Movies that incorporate science can provide journalists with great teachable moments. It’s fun and educational to discuss what movie makers get right and what they get wrong. And why not take advantage of these intersections between science and pop culture to delve into the plausibility of traveling back in time, building antimatter super-bombs, reanimating frozen people, endowing apes with speech or erasing memories of bad relationships.
Cognitive enhancement is a poplar futuristic plot device, but the movie Lucy is also based on the persistent old canard that we only use 10% of our brains.
The movie plot also depends on the assumption that tapping into the unused mass of grey matter would make us 10 times smarter, though I’d guess that if the 10% story were true, the other 90% might be just as stupid as the part we already use. If anything, activating it would only give us the ability to think of stupid ideas 10 times as fast.
According to one review, there’s a long monologue in which Morgan Freeman’s scientist character says that dolphins use 20% of their brains, while other creatures use just 3%, which ridiculous.
Wired featured at least two pieces. There’s a Q and A: All You Need To Know About the 10% Brain Myth, in 60 Seconds by Christian Jarrett. It includes interesting speculation on the origin off the myth, which may trace to a goof by a journalist:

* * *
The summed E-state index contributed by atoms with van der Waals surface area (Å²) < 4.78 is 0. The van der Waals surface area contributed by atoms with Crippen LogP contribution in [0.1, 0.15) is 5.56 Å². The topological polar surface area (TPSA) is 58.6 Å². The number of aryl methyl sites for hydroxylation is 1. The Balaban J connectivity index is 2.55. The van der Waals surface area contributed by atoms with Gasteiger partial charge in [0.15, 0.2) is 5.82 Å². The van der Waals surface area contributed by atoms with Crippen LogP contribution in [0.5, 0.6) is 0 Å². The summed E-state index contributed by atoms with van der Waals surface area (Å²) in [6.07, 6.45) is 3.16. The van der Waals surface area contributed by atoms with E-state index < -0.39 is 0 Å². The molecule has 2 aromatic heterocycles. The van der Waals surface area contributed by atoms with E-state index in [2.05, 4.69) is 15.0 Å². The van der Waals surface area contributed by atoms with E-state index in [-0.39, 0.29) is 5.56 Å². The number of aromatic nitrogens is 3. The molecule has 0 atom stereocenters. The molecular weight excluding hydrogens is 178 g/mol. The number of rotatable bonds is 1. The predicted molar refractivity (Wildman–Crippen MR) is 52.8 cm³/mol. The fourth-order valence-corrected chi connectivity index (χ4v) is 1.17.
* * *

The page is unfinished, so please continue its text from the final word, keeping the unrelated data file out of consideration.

Thomas misquoted the brilliant American psychologist William James as saying that the average person specifically “develops only 10 percent of his latent mental ability.” In fact James had referred more vaguely to our “latent mental energy.”
There’s also some survey information to suggest that most Americans believe the myth.
Also in Wired is a listicle by Angela Wattercutter: Lucy’s Based on Bad Science, and 6 More Secrets About the Film. It includes an interview with the filmmaker, Luc Besson, who says he’s well aware that this figure is a myth.
“It’s not true,” Besson says. “The good thing with movies is that you mix up everything and then in the end it looks real.”
At NBCnew.com, Alan Boyle presents some of the same material along with a section on so-called junk DNA in Beyond ‘Lucy’: 10 Percent Brain Myth Debunked — How About Junk DNA?
In Slate, Jane Hu tells us How to Use More than 10% of Your Brain.
In Scientific American blogs, Kate Wong tells us that Lucy Film Hinges on Brain Capacity Myth
The smartest of these stories was by Steve Novella at the Skeptics Guide to the Universe: New Movie, Lucy, Promotes 10% Brain Myth.
He addresses an evolutionary problem that I’d been considering: The question of baby head size vs. the human female pelvis. If we don’t need the our big heads for intelligence and most of our brain matter goes to waste, surely our difficult childbirths would qualify the whole species for a Darwin Award.
Yes, indeed, as Novella explains, we humans get our big brains at a high cost, both in terms of energy consumption and dangers that childbirth poses. The evolutionary argument is interesting and likely engage the brain matter of lay readers.
Most of these pieces don’t mention much about the actual movie, and several writers admit they haven’t yet seen this summer blockbuster. Reviews are mixed, with some calling it madly deeply watchable, and others, painfully stupid.
By Faye Flam